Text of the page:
Potion Permit doesnt seem to do anything in a hurry, and thats because its a game that expects you to be with it for a long time to come. Its a life simulation, really, dressed up as a potion making game. Youre a chemist sent to a town to brew potions, but heres a house to decorate and machines to renovate, and here are townsfolk whose friendships youll have to earn before they – and the services they offer – open up. Oh, and they have daily rhythms youll have to adapt to and work around. Try and catch someone out of hours and they wont want to know: youll have to wait until morning when theyre officially on duty again. It all takes time.
The game unfolds mechanically in a very similar way, introducing new ideas slowly. After a couple of hours play, Ive only seen a few of what I suspect will be many gameplay ideas overall, and most of them mini-games. But the core idea is resource-gathering and crafting.
When youre in the wilds, Potion Permit feels like an old-school action RPG, in that you hit enemies with a button-press and then roll around to dodge their attacks. You dont have to kill enemies – combat doesnt seem to be the point of the game – but youll be attacked and enemies drop useful ingredients, so why not?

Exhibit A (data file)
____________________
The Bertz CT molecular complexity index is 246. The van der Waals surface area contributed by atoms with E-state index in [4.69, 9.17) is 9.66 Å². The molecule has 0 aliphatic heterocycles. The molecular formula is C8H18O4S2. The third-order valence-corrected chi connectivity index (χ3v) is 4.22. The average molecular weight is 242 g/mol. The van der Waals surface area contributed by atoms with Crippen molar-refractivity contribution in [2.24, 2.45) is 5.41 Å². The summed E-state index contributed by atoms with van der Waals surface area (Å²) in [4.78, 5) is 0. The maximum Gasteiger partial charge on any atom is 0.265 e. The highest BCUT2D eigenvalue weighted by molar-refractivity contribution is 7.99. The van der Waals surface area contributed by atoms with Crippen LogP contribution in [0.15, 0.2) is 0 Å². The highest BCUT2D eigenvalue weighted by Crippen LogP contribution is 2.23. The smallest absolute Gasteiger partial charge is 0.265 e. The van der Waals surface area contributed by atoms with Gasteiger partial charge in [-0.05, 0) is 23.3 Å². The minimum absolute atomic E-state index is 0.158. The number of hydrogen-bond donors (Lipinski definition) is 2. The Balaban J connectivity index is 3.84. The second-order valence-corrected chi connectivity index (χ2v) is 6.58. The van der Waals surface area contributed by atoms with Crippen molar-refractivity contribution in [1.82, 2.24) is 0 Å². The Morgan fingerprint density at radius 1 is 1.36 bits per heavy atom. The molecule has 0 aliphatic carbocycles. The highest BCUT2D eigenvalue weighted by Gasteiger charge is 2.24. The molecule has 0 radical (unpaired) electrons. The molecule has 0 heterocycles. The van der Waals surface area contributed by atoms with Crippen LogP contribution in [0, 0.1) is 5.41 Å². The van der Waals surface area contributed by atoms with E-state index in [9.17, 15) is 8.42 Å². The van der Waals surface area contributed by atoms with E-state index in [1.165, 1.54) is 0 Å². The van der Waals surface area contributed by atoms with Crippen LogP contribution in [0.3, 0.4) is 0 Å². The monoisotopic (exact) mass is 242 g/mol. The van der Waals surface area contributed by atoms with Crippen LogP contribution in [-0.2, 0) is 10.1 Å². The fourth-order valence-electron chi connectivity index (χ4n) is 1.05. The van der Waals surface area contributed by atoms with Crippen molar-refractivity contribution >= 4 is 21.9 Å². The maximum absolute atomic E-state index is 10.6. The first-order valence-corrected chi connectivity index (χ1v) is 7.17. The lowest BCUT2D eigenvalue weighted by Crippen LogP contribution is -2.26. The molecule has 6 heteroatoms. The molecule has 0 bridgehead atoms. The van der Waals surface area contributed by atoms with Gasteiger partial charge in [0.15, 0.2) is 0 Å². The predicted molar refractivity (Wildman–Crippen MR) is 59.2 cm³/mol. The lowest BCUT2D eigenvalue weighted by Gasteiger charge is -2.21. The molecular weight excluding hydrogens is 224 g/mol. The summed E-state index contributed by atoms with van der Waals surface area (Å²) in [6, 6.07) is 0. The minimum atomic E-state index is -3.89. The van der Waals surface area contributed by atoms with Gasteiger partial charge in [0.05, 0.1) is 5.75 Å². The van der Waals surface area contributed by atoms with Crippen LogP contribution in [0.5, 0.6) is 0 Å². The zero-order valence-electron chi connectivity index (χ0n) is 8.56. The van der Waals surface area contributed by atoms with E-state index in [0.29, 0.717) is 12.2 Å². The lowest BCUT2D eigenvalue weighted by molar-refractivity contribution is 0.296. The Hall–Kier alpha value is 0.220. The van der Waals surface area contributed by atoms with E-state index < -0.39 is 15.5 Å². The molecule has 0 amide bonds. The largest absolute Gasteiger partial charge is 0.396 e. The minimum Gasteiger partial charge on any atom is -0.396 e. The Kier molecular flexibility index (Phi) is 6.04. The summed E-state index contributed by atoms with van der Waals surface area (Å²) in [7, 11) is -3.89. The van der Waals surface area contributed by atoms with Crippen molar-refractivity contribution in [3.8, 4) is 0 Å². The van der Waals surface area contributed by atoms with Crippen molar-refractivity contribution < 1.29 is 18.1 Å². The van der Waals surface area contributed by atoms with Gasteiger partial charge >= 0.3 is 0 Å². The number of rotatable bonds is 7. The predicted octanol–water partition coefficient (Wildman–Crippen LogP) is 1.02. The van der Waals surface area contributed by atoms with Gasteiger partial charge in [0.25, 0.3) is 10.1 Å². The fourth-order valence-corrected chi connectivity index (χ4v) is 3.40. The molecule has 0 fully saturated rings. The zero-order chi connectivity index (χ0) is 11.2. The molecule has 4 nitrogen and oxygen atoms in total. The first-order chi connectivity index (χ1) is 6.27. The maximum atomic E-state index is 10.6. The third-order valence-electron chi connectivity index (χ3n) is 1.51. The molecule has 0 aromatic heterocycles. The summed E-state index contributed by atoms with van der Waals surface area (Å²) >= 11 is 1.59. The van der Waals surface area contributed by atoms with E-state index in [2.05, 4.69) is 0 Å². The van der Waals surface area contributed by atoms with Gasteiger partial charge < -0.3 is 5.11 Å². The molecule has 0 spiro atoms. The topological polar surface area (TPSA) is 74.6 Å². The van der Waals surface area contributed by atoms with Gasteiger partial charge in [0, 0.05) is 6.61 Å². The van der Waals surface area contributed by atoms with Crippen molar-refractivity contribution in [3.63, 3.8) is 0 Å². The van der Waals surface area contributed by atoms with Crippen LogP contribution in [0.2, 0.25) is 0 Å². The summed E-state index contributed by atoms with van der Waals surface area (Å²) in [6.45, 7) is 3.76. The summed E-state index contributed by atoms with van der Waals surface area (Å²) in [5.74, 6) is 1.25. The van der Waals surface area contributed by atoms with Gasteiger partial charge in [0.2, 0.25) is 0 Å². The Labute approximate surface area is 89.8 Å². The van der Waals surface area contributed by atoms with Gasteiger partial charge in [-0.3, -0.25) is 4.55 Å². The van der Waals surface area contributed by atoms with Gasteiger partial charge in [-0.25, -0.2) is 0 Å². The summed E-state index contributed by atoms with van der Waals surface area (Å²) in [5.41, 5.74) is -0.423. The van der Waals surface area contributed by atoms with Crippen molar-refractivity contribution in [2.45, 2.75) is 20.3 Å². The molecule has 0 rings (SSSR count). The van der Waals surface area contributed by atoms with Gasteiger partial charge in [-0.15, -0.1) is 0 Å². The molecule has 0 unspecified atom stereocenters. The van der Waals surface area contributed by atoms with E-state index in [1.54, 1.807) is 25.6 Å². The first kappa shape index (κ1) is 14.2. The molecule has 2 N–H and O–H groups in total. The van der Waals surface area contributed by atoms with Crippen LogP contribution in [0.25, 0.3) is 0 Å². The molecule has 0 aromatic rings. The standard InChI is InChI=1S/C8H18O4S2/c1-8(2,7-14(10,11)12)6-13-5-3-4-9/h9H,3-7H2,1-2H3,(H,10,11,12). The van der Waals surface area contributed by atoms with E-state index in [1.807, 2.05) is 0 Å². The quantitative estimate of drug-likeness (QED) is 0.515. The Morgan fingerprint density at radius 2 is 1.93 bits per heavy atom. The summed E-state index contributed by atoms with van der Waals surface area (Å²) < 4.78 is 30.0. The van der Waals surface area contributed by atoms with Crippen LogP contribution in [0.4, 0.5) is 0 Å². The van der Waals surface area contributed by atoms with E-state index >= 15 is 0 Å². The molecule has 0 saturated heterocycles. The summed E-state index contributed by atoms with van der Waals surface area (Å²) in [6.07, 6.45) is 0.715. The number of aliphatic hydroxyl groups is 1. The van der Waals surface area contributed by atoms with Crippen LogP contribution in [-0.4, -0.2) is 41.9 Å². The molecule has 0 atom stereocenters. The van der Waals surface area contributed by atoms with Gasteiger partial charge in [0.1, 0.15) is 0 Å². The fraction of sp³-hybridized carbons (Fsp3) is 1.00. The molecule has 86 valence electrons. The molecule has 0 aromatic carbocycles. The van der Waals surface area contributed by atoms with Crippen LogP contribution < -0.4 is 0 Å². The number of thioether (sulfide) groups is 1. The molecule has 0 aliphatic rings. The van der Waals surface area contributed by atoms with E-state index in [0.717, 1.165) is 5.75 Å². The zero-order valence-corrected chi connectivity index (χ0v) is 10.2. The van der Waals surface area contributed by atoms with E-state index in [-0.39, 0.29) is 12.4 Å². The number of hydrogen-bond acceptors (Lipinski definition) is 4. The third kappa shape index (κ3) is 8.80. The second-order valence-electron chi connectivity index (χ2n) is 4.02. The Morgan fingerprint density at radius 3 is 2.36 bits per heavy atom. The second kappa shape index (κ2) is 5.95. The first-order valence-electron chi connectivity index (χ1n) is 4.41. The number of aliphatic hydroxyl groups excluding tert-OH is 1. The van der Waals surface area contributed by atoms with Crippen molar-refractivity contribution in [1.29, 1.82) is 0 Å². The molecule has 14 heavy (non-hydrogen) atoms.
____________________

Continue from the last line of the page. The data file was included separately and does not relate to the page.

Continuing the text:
The other ingredients you need, you harvest, by equipping the appropriate tool – scythe, axe or hammer – and then mashing them on whatever node you need destroyed: plant, tree or stone.
But crafting works slightly differently. When you eventually unlock your cauldron, youll find a Tetris-like puzzle game that governs potion making. It allows you to use a variety of ingredients which, as long as they all fit inside a larger shape, and fill it completely up, will produce a potion. Its a nice approach. And theres an entire workshop of broken down machines to repair that presumably all have mini-games of their own.
The only other mini-game Ive actually seen is a rhythm action game in, surprisingly, the hospital area of the game. I button-matched to diagnose a patients problem, as you do. But there wasnt any music with it, which is odd for rhythm action, and the implementation seemed basic. Nevertheless, it held my attention for a few minutes.
This is how Potion Permit seems to go, then: slowly. Because it assumes youre here for the long haul, it takes time to introduce things to you. It doesnt mind making you traipse back and forth a bit to harvest ingredients, nor does it mind involving you in lots of interrupting scene-setting vignettes that root you to the spot, nor does it mind you having to earn the mechanical variety it offers.
But to complain about it seems slightly beside the point, because a lot of the charm of Potion Permit is simply being in it – in its world, in its company. This is the digital equivalent of a cup of hot chocolate: all warm cuddles and sugary sweet cheeriness. Its an idyllic town from a pixelated picture book, as dinky as a toy set, and always bathed in sunshine or dappled in moonlight or flickering in warm candlelight. Things are okay here, things are calm, so why not stay a while and take a load off? Theres no hurry.
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